There was a long pause. The Colonel exhaled.
“Is there something wrong?”
“No, sweetheart, nothing. Just another day in paradise….” The Colonel patted his pockets for a cigarette, which he’d left in his room.
“Fuck,” he said under his breath.
“What?” His wife said.
“Oh, nothing” He looked back toward the ground, found the rock, and kicked it hard as he could toward the fence line along the compound.
“The hell are we even doing, here?” He burst out, even though he’d always held steadfast to the belief that there were those in the upper echelons of Washington who knew the answer and who, together, had formed a consensus to further the aims of some greater good, of which, he was one key part among many, and that this part he played was, indeed, necessary, somehow. This, he repeatedly told himself, must be true.
“I’m sorry, honey” his wife said
“The press release will come out in the next few days—you’ll see it.”
“Honey, I’m sorry. The door bell just rang, the pizza man is here. I’ve got to set the phone down.”
The Colonel shook his head and looked toward the stars--a whole lot of them. On the phone, two boys yelled in the background.
“Silas wants to have Jeremy over,” The Colonel’s wife said. “You’ve met Jeremy, right?”
The Colonel had not met Jeremy.
“First it’s one,” his wife continued. “Then two. And next, it’ll be another Xbox party,” She laughed.
“Tell Silas no Xbox party. You just hosted one last week.”
“I know, honey—look I’ve got to go. The boys are yelling for me again. But I love you, I love you.
Please, stay safe, try not to worry so much, like I know you do.”
“Alright. Give Silas a hug for me. Love you. And again, no Xbox party.
“Ok, I know. love you, bye.”
The Colonel clicked off the phone. Sergeant Harris walked past. He was holding frames, on his way to the command hallway.
“Hey! Harris” The Colonel shouted. “Come over here a sec. You mind finding me a cigarette. I’ll be out here a minute.”
“No problem, sir” Harris replied and disappeared into the dark.
The Colonel sat on the boardwalk. A soldier about 30 meters away struck up the burning barrel for classified documents, which started with crack and hiss. sending flames into the sky where the stars continued to multiply—thousands of them, millions… more than the mind could comprehend. Each one, cold, remote, and lifeless.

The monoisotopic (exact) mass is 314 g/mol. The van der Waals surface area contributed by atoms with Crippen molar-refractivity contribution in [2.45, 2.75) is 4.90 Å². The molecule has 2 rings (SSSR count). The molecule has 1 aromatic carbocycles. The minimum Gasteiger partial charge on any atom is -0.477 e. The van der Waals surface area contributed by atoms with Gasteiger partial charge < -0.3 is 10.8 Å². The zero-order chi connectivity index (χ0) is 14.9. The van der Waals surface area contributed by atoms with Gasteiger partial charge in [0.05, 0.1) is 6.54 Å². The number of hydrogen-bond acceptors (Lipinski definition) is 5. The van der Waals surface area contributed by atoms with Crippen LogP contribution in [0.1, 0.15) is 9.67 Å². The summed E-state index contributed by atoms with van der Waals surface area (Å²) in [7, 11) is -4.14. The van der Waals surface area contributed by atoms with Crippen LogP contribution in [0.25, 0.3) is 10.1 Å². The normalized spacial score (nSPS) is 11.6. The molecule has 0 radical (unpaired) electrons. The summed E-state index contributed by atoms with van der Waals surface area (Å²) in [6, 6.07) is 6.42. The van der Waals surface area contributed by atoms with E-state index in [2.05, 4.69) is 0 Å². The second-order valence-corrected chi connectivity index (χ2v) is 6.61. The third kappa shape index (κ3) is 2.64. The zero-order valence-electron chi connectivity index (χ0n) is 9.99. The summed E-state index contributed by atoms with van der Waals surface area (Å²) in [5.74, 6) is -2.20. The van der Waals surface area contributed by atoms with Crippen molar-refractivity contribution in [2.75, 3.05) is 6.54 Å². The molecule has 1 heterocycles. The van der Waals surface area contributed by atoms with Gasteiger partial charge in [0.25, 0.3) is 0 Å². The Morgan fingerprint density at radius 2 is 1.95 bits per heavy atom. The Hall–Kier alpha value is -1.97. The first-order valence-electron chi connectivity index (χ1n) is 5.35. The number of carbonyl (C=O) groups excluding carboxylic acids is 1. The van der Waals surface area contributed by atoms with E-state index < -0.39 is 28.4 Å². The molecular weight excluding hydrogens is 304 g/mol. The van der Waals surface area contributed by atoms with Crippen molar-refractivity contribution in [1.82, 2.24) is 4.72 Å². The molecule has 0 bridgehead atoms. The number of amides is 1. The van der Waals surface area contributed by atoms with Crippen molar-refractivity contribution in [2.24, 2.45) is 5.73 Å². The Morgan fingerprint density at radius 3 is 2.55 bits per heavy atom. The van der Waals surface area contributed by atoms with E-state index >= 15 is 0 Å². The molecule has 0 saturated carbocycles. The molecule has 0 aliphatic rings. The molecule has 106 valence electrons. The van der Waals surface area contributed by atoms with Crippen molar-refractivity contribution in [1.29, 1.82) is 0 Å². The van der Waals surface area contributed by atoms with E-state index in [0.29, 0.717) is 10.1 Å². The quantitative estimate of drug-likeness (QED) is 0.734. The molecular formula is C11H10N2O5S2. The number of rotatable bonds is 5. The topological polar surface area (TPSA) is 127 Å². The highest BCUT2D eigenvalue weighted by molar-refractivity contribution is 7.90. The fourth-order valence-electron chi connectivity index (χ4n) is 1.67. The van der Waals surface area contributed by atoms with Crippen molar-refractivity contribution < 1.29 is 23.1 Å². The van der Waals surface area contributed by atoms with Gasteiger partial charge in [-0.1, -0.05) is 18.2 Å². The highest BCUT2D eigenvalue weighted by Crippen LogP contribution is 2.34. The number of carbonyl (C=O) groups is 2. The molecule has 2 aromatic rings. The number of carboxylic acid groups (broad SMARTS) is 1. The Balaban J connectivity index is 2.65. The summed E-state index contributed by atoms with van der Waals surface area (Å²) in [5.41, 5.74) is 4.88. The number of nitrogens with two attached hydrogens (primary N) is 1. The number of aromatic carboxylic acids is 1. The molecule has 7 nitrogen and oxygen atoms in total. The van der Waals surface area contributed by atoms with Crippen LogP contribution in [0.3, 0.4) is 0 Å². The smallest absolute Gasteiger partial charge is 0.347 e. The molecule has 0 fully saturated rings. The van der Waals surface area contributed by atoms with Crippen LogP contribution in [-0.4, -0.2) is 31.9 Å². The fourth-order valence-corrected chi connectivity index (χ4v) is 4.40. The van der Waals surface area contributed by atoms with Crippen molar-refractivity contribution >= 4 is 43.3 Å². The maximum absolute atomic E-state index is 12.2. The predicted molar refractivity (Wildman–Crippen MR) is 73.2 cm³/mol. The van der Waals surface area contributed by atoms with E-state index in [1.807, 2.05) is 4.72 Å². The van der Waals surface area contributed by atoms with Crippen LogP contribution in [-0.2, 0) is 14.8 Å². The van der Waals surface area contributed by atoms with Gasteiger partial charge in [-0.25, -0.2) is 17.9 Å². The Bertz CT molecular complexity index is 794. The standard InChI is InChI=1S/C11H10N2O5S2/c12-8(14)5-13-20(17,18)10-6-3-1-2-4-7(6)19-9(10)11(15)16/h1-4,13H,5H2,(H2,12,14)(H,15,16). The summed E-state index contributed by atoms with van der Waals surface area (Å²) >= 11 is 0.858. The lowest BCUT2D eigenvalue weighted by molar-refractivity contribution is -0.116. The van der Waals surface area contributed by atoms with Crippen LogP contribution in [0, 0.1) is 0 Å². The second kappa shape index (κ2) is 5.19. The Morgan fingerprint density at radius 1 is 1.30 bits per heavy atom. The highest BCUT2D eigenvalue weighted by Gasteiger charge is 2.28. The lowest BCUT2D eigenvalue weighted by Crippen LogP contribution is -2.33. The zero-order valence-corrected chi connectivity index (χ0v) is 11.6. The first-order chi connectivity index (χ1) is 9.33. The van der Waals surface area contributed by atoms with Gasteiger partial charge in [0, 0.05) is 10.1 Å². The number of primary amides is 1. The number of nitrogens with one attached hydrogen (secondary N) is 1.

The Colonel turned inward, thinking of the bright, young captain he sat with not a week before, the captain’s men, the ceremony to send them home, and the one following, in the valley, where he would deliver a speech honoring their sacrifice to the soldier’s buddies, while tears streaked down their faces, and they respectfully contained their emotions, until his conclusion when they would break down into each others arms, sobbing unabashedly, as only men can, who’ve lived in so close a proximity, so long, and suffered through so much, together. The number of times the Colonel had been through this before, he lost count. He pressed his face into his hands, as he tried to fight back a wave of hostile images.
“Too much,” he thought. “Too much.”
A hand patted him on the shoulder.
“Sir, I’ve got your cigarette,” Harris said “…and a light. Here, Sir”
The Colonel breathed in deeply.
“Thank you,” he said and stood up.
“Do you have one for yourself?”
“Sure do, Sir,”
“Well, hang around awhile. I could use some company.”
“Okay,” Harris said.
They walked under a light on the boardwalk. The Colonel lit his cigarette, handed the lighter to Harris, and observed, for a long while, the burning barrel’s flame grow steadily higher.
“Keep that flame down!” He yelled to the soldier at the barrel, and he turned to Harris, whose face was crisscrossed with shadows.
“Hell of night,” The Colonel said.
“Should have killed him,” Harris replied.
“During the TIC last week. I had a shot and missed. I can’t believe I missed. Should have killed him.”
The Colonel turned away. Each drew deeply on their cigarette. Then, the Colonel began to speak about his boyhood home, growing up poor and hunting to fill the freezer with his brother and father, sometimes the whole community, in the beautiful fall stands of Virginia, during much simpler times.